Semana Santa 2000

Holy Week in Spain

This is an account of a special visit to Spain which we had planned for some years once John had finished singing in the Choir.

TronoWe were staying with Doreen in her lovely apartment on the Costa del Sol. We were privileged to see a selection of the very special celebrations held there each year during Holy Week (Easter Week as they call it). This started on Palm Sunday when we joined the local villagers of Arroyo to see the congregation emerging from the Church and parade through the village with the band, children carrying huge palm and olive branches following the first of the many tronos we were to see. A trono is a large type of float, carried shoulder high by up to 250 young man (apparently they have their names put down at birth for this honour). These tronos carry religious figures and are decorated with beautiful flowers and some with candles.

PenitentsOur next experience was a day in Malaga where we visited churches to see the tronos being decorated ready for the evening processions. In the afternoon we arrived at the Church of San Juan where a large crowd had gathered. At 4.30pm the procession emerged, trono number one was of Christ on the way to the cross, the trono decorated with irises and the bearers in purple robes. Trono number two was of Christ being roped to the cross, the trono decorated with red carnations and red robed bearers. Trono number three was of Christ on the cross with white flowers and white robed bearers. All these tronos were accompanied by a band and penitents - members of the brotherhood with faces covered with pointed “klu klux klan” type of head gear with only slits for their eyes, some wearing hair shirts and bare footed. Each brotherhood had a different colour robe to match the flowers on the trono. The final trono was of the lady Virgen del Mayor Delor. The whole procession took an hour to emerge possibly with some two thousand people from a church about the size of St Peter’s. When each trono emerged this was to the accompaniment of cheers and clapping from the crowd.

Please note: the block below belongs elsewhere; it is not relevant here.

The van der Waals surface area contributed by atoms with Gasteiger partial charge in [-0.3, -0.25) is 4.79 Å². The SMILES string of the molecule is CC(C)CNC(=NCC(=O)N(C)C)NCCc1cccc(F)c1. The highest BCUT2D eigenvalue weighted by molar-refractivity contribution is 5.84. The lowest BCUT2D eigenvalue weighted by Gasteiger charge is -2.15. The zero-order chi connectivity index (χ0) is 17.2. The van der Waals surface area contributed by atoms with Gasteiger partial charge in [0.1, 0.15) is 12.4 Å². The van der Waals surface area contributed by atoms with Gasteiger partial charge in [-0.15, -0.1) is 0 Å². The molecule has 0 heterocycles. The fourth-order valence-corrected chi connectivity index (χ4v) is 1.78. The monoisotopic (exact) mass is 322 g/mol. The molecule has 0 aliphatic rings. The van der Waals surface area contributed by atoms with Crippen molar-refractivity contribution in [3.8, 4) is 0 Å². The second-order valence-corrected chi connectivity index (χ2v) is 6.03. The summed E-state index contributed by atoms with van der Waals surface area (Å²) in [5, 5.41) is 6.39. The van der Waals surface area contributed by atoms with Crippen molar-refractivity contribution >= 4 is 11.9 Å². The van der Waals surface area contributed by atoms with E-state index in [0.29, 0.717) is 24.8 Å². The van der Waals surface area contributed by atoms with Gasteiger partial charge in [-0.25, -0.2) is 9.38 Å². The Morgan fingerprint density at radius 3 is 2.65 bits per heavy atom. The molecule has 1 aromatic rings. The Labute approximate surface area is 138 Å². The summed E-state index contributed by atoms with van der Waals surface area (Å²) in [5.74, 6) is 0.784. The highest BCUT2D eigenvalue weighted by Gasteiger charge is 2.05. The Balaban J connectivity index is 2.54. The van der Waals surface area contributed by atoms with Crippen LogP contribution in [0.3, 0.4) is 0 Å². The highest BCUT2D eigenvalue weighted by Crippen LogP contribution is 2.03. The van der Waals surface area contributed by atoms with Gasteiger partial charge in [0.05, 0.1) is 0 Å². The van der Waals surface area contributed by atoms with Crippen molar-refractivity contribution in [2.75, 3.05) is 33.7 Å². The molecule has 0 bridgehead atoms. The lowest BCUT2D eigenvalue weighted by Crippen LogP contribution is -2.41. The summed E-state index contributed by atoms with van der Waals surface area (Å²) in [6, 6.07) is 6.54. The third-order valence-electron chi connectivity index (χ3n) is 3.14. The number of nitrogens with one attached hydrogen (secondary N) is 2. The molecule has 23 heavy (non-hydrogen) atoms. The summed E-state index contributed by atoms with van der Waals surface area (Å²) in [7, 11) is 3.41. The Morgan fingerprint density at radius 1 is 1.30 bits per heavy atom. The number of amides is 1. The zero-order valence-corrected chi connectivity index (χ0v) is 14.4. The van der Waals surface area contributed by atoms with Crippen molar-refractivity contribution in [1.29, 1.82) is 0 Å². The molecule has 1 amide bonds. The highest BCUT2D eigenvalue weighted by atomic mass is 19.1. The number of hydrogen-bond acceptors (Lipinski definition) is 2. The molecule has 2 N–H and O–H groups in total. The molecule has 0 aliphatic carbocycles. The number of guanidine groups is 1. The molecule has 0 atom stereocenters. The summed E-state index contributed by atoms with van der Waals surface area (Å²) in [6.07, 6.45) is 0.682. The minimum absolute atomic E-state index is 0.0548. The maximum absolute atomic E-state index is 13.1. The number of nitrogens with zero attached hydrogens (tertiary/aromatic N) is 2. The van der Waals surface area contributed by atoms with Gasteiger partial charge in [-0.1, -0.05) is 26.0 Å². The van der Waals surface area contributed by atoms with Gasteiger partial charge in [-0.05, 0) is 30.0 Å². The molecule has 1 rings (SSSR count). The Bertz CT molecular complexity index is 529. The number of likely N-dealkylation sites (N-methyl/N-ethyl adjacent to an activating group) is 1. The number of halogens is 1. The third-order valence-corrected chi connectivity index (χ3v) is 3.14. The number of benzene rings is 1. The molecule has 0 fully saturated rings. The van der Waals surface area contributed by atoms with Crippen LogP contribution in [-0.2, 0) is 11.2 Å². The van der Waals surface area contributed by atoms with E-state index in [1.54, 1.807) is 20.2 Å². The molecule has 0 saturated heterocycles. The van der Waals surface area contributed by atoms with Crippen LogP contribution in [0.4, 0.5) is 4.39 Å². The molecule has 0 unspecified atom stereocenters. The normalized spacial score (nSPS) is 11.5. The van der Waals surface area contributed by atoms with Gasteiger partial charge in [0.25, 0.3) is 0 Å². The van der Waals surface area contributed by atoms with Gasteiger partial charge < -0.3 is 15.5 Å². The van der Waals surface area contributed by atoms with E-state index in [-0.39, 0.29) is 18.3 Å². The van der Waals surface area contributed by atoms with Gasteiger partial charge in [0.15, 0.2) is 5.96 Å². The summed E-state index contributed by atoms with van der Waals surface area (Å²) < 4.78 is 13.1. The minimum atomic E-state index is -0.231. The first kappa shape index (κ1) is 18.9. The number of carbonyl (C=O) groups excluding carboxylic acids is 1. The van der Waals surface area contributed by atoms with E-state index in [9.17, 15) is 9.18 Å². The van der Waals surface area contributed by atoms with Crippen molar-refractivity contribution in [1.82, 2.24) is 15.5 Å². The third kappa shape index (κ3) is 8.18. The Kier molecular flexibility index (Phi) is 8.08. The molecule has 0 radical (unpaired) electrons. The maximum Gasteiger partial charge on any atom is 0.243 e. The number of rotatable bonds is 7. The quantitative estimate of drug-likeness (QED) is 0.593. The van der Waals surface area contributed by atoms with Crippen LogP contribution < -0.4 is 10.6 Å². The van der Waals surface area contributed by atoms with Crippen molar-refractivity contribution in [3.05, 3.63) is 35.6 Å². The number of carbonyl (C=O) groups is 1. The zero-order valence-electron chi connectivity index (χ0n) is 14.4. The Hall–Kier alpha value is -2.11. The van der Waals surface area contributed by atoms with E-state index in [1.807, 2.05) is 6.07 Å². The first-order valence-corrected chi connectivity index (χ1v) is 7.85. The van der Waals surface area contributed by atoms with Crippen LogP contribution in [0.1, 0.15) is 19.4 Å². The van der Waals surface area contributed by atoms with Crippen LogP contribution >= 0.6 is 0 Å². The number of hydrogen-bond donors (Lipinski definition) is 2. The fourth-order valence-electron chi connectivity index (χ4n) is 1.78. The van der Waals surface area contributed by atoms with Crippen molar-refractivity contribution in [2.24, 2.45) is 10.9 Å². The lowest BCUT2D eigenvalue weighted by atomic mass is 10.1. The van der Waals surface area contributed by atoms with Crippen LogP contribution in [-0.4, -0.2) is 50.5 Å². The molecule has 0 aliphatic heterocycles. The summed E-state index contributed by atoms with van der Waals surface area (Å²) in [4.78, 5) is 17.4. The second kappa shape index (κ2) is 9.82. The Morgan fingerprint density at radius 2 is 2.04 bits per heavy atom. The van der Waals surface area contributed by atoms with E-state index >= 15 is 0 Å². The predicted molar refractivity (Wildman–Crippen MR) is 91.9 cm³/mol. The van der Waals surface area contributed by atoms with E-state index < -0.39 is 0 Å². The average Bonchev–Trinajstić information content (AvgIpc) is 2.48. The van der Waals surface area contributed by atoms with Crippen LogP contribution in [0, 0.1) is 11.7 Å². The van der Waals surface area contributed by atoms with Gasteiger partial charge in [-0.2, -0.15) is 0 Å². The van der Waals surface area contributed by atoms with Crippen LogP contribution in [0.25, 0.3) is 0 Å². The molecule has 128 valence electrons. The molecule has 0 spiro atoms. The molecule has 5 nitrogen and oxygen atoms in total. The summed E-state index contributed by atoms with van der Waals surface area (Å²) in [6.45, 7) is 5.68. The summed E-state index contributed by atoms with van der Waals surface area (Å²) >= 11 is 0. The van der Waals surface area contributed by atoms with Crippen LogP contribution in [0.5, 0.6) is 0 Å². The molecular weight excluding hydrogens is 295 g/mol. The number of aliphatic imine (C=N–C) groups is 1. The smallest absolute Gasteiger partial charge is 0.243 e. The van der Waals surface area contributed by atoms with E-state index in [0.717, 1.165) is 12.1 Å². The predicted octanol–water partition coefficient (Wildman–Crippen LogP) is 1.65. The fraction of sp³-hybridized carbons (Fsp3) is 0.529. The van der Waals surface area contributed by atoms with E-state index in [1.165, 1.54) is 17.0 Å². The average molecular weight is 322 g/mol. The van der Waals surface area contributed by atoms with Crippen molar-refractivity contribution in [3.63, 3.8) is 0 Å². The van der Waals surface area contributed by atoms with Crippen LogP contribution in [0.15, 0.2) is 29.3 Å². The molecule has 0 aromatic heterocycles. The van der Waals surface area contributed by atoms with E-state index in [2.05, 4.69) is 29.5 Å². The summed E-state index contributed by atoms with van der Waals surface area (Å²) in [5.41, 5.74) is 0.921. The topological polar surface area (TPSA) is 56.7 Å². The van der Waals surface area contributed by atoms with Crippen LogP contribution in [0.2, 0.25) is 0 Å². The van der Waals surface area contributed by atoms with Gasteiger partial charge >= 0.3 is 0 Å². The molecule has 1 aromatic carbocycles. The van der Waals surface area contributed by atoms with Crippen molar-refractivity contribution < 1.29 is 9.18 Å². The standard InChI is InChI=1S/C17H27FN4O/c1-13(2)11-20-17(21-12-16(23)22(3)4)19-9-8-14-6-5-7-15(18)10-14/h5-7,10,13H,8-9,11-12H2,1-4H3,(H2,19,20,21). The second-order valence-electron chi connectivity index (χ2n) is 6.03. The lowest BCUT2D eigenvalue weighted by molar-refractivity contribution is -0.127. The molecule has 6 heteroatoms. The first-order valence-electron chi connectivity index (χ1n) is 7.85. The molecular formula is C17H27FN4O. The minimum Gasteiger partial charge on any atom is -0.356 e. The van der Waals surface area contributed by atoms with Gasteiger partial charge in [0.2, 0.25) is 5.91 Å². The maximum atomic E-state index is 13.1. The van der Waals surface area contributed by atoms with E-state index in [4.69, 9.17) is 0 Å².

We saw many more processions during the evening where the tronos were larger and magnificently decorated with flowers and candles which burned brightly in the darkness.

Our final experience was to attend the El Paso on Good Friday which is the journey of Christ to the Cross as depicted by members of Beldalmadena Pueblo (the lovely little village in the mountains above the apartment). This was enacted in the form of many tableaux in a most beautiful setting in the mountains with the sea as a back drop. This started in the days of Abraham and depicted many biblical scenes up to the betrayal by Judas Iscariat and the hanging, the trial and judgment by Pontius Pilate, Jesus carrying the cross which culminated in the Crucifixion scene. Spanish flamenco singing accompanied the play and also the music of Mozart’s Coronation Mass. This was a most moving experience for all of us.

That evening we joined the population of Arroyo in their Good Friday procession which again included bands, penitents and two more very beautifully decorated tronos.

Added enjoyment earlier in the holiday was a three day trip to Madrid to see this beautiful city of architecture and museums.

John and June Lord, Doreen Webb
© St Peter's Church, Nottingham
Last revised 4th June 2000